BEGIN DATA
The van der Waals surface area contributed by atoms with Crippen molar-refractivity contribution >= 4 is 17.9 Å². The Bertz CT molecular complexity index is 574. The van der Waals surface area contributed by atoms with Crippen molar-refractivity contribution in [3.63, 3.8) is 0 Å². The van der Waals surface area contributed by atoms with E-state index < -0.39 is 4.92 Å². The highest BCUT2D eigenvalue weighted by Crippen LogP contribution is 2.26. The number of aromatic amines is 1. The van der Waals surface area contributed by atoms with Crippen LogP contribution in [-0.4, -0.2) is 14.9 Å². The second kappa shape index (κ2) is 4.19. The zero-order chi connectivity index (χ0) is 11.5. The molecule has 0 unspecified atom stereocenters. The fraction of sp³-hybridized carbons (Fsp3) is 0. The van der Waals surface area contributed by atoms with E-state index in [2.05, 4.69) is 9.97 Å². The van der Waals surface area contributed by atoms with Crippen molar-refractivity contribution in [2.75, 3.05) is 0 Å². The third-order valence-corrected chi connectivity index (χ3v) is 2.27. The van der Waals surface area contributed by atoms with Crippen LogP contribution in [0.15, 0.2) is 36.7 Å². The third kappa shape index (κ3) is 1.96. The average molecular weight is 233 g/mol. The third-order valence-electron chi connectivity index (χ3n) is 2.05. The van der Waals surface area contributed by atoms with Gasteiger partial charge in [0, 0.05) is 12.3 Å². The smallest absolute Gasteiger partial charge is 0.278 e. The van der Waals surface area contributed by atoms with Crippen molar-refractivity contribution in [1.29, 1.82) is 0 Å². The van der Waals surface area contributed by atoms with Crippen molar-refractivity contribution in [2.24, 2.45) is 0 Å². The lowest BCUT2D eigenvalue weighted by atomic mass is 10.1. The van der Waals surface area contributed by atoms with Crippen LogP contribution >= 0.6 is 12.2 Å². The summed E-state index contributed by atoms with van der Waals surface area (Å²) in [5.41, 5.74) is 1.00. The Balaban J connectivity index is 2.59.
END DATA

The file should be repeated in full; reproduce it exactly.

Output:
The van der Waals surface area contributed by atoms with Crippen molar-refractivity contribution >= 4 is 17.9 Å². The Bertz CT molecular complexity index is 574. The van der Waals surface area contributed by atoms with Crippen molar-refractivity contribution in [3.63, 3.8) is 0 Å². The van der Waals surface area contributed by atoms with E-state index < -0.39 is 4.92 Å². The highest BCUT2D eigenvalue weighted by Crippen LogP contribution is 2.26. The number of aromatic amines is 1. The van der Waals surface area contributed by atoms with Crippen LogP contribution in [-0.4, -0.2) is 14.9 Å². The second kappa shape index (κ2) is 4.19. The zero-order chi connectivity index (χ0) is 11.5. The molecule has 0 unspecified atom stereocenters. The fraction of sp³-hybridized carbons (Fsp3) is 0. The van der Waals surface area contributed by atoms with E-state index in [2.05, 4.69) is 9.97 Å². The van der Waals surface area contributed by atoms with Crippen molar-refractivity contribution in [2.75, 3.05) is 0 Å². The third-order valence-corrected chi connectivity index (χ3v) is 2.27. The van der Waals surface area contributed by atoms with Crippen LogP contribution in [0.15, 0.2) is 36.7 Å². The third kappa shape index (κ3) is 1.96. The average molecular weight is 233 g/mol. The third-order valence-electron chi connectivity index (χ3n) is 2.05. The van der Waals surface area contributed by atoms with Gasteiger partial charge in [0, 0.05) is 12.3 Å². The smallest absolute Gasteiger partial charge is 0.278 e. The van der Waals surface area contributed by atoms with Crippen molar-refractivity contribution in [1.29, 1.82) is 0 Å². The van der Waals surface area contributed by atoms with Crippen molar-refractivity contribution in [2.24, 2.45) is 0 Å². The lowest BCUT2D eigenvalue weighted by atomic mass is 10.1. The van der Waals surface area contributed by atoms with Crippen LogP contribution >= 0.6 is 12.2 Å². The summed E-state index contributed by atoms with van der Waals surface area (Å²) in [5.41, 5.74) is 1.00. The Balaban J connectivity index is 2.59.